The apparatus uses a first reactant of ammonium halide such as ammonium chloride, ammonium bromide, or ammonium iodide to react with the desired metal to create the semiconductor nitride. In the apparatus, a first heat zone causes a source of ammonium halide vapor to react with a metal, being heated in a second heat zone, in a flow tube to form M-nitride, which deposits in a cooler region downstream in the chamber and/or immediately adjacent to the reaction area. The reaction temperature is typically in the range of 600 C. to 900 C., whereas the volatilization temperature of ammonium chloride is >200 C. A steep temperature gradient is maintained between the chloride region and the metal source region. The furnace design incorporates the capability to maintain the halide and the metal at two separate temperature zones. In the lower temperature zone, the solid reactant is vaporized and transported toward the molten metal. The reaction occurs in the higher temperature zone, where the metal reacts with the halide, producing the desired M-nitride and various by-products.

Using the above apparatus, at least three different techniques can be used for forming the targets. In the first, nitrides can be deposited as a dense coating on a target backing plate for use as a target. In this approach, the backing plate is placed near the Group III metal. During processing, the Group III metal or metal halide vaporizes and reacts with the nitrogen source to deposit a dense polycrystalline layer on the backing plate. To build up a thick layer on the backing plate, the backing plate is repeatedly placed in the processing furnace until a satisfactory thickness is attained. For the second approach, a properly shaped reaction vessel, the dense, thick Group III nitride crust that forms on top of the Group III metal during the process can be used directly or mechanically altered to meet the size requirements for a sputtering target holder. As a third approach, the Group III nitride material can be ground into a fine powder using traditional ceramic powder processing methods and then pressed to consolidate the powder into a sputtering target. The third processing option would typically lead to a low density target; however, this "green" compact can then be reinserted into the same processing apparatus that the original powder was synthesized to infiltrate the open pores with the same or another group III metal nitride. This would produce a high density, thick target.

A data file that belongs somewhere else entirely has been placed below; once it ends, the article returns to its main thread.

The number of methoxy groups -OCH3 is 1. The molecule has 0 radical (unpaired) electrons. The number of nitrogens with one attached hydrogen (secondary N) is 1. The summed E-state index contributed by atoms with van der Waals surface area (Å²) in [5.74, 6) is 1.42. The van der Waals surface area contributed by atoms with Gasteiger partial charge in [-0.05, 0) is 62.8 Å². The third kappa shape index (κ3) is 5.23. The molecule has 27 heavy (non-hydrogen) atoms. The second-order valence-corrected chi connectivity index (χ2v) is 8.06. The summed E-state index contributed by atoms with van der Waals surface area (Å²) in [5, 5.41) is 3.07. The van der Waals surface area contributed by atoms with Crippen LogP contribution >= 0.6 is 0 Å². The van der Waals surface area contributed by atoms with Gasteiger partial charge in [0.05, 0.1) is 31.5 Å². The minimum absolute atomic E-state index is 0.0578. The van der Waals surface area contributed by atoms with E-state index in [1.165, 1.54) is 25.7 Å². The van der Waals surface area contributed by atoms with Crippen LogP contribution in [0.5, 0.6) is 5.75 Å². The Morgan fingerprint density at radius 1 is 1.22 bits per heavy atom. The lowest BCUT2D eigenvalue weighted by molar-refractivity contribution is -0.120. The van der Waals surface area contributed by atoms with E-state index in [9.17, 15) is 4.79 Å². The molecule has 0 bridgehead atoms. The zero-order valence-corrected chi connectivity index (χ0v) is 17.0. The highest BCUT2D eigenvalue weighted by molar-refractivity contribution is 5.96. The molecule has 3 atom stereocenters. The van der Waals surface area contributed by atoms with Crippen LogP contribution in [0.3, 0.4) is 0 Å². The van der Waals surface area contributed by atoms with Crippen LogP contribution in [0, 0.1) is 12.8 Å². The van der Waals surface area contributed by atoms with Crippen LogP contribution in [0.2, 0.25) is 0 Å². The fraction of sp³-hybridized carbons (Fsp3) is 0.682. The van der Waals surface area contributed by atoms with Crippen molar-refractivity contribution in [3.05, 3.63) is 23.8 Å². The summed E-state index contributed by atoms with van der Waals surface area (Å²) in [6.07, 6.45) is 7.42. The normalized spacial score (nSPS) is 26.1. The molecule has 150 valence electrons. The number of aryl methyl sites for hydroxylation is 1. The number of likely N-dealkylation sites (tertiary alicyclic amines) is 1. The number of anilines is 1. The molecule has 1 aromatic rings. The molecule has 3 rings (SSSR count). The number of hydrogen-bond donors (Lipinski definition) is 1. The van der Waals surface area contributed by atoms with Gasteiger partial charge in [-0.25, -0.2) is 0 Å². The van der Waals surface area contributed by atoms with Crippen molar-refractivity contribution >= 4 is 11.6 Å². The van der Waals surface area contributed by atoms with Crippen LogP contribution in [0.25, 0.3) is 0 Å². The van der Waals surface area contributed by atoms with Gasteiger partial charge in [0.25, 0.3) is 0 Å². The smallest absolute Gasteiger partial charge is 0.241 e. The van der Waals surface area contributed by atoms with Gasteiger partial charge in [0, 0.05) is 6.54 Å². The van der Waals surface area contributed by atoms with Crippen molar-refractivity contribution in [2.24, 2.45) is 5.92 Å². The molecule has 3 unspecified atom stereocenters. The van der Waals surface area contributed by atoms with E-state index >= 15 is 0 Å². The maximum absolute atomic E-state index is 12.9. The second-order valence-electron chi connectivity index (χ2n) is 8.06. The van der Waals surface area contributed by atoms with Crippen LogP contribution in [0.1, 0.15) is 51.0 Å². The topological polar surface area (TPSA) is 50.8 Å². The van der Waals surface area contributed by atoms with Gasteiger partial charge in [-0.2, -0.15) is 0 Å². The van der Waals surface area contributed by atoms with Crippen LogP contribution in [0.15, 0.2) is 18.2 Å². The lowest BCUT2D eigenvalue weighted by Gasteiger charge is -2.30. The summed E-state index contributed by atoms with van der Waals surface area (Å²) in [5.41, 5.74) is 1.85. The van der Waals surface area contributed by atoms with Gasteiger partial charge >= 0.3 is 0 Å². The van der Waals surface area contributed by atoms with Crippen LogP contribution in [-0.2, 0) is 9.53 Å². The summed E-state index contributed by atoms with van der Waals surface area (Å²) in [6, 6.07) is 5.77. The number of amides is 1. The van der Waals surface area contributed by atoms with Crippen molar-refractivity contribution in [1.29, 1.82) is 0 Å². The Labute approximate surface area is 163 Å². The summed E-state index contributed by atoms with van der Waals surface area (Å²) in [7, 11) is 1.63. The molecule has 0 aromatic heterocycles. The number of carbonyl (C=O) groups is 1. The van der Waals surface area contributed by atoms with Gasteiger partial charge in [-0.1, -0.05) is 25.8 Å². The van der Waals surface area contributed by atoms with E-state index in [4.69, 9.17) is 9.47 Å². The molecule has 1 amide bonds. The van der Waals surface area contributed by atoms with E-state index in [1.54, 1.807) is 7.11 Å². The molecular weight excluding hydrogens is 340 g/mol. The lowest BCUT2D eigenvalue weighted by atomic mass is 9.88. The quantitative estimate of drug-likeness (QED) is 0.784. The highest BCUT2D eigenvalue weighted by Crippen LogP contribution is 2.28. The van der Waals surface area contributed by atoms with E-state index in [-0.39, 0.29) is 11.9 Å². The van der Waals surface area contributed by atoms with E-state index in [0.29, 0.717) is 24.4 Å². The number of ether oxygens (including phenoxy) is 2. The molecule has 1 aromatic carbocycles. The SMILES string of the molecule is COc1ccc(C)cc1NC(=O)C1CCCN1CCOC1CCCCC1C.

Therefore, one object of the present invention is to provide a high density target of nitride material for use in sputtering and laser deposition.

Another object of the present invention is to provide a target of Group III nitride material.

Another object of the present invention is to provide several techniques of making a target of Group III nitride material.

Another object of the present invention is to provide a target of Group III nitride being close to 100% dense.

Another object of the present invention is to provide a target of Group III nitride having substantially no impurities.

Another object of the present invention is to provide processes of making a target of Group III nitride which is highly reproducible, of variable thickness and diameters.

These and many other objects and advantages of the present invention will be ready apparent to one skilled in the pertinent art from the following detailed description of a preferred embodiment of the invention and the related drawings.

BRIEF DESCRIPTION OF THE SEVERAL VIEWS OF THE DRAWINGS

FIG. 1 illustrates by schematic a simplified growth furnace for making nitride targets of the present invention.

DETAILED DESCRIPTION OF THE INVENTION

The purpose of this invention is to provide methods for making targets for physical deposition processes that include but are not limited to RF, DC, or Pulsed Laser Deposition of the Group III nitrides such as aluminum nitride (AlN), gallium nitride (GaN), and indium nitride (InN). Targets containing binary and ternary nitride alloys can also be made using this process.

A growth furnace 10 shown in FIG. 1 uses a first reactant of ammonium halide such as ammonium chloride, ammonium bromide, or ammonium iodide in a ammonium halide source 26 to react with the desired metal in a X-metal source 24 to create the semiconductor nitride as shown by the following equations:

4NH4 Cl+2Ga=GaCl3 +3NH3 +HCl+3H2 +GaN

and further,

GaCl3 +NH3 3HCl+GaN